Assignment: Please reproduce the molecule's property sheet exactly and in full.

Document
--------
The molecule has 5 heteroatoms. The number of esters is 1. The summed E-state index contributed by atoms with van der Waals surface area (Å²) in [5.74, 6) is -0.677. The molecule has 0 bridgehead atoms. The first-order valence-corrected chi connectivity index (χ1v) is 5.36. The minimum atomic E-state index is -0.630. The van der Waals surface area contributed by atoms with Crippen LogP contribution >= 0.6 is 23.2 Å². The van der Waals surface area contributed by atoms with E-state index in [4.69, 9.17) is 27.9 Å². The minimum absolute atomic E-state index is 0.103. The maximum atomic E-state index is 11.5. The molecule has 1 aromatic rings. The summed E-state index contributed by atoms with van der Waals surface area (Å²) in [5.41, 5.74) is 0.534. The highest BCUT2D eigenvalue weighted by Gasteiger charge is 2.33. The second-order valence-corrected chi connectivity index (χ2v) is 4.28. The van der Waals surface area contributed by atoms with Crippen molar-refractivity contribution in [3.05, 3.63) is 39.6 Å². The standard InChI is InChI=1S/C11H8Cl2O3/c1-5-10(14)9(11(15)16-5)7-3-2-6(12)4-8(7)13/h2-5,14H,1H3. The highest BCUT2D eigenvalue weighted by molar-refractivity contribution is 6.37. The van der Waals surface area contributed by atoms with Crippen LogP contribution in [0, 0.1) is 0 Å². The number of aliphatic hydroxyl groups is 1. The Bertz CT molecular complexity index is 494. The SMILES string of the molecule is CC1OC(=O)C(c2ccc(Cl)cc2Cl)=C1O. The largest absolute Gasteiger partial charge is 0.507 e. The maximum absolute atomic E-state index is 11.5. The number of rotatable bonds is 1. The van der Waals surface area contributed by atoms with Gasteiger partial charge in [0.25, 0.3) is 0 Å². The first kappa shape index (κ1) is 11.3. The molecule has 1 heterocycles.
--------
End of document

The molecule has 5 heteroatoms. The number of esters is 1. The summed E-state index contributed by atoms with van der Waals surface area (Å²) in [5.74, 6) is -0.677. The molecule has 0 bridgehead atoms. The first-order valence-corrected chi connectivity index (χ1v) is 5.36. The minimum atomic E-state index is -0.630. The van der Waals surface area contributed by atoms with Crippen LogP contribution >= 0.6 is 23.2 Å². The van der Waals surface area contributed by atoms with E-state index in [4.69, 9.17) is 27.9 Å². The minimum absolute atomic E-state index is 0.103. The maximum atomic E-state index is 11.5. The molecule has 1 aromatic rings. The summed E-state index contributed by atoms with van der Waals surface area (Å²) in [5.41, 5.74) is 0.534. The highest BCUT2D eigenvalue weighted by Gasteiger charge is 2.33. The second-order valence-corrected chi connectivity index (χ2v) is 4.28. The van der Waals surface area contributed by atoms with Crippen molar-refractivity contribution in [3.05, 3.63) is 39.6 Å². The standard InChI is InChI=1S/C11H8Cl2O3/c1-5-10(14)9(11(15)16-5)7-3-2-6(12)4-8(7)13/h2-5,14H,1H3. The highest BCUT2D eigenvalue weighted by molar-refractivity contribution is 6.37. The van der Waals surface area contributed by atoms with Crippen LogP contribution in [0, 0.1) is 0 Å². The number of aliphatic hydroxyl groups is 1. The Bertz CT molecular complexity index is 494. The SMILES string of the molecule is CC1OC(=O)C(c2ccc(Cl)cc2Cl)=C1O. The largest absolute Gasteiger partial charge is 0.507 e. The maximum absolute atomic E-state index is 11.5. The number of rotatable bonds is 1. The van der Waals surface area contributed by atoms with Gasteiger partial charge in [0.25, 0.3) is 0 Å². The first kappa shape index (κ1) is 11.3. The molecule has 1 heterocycles.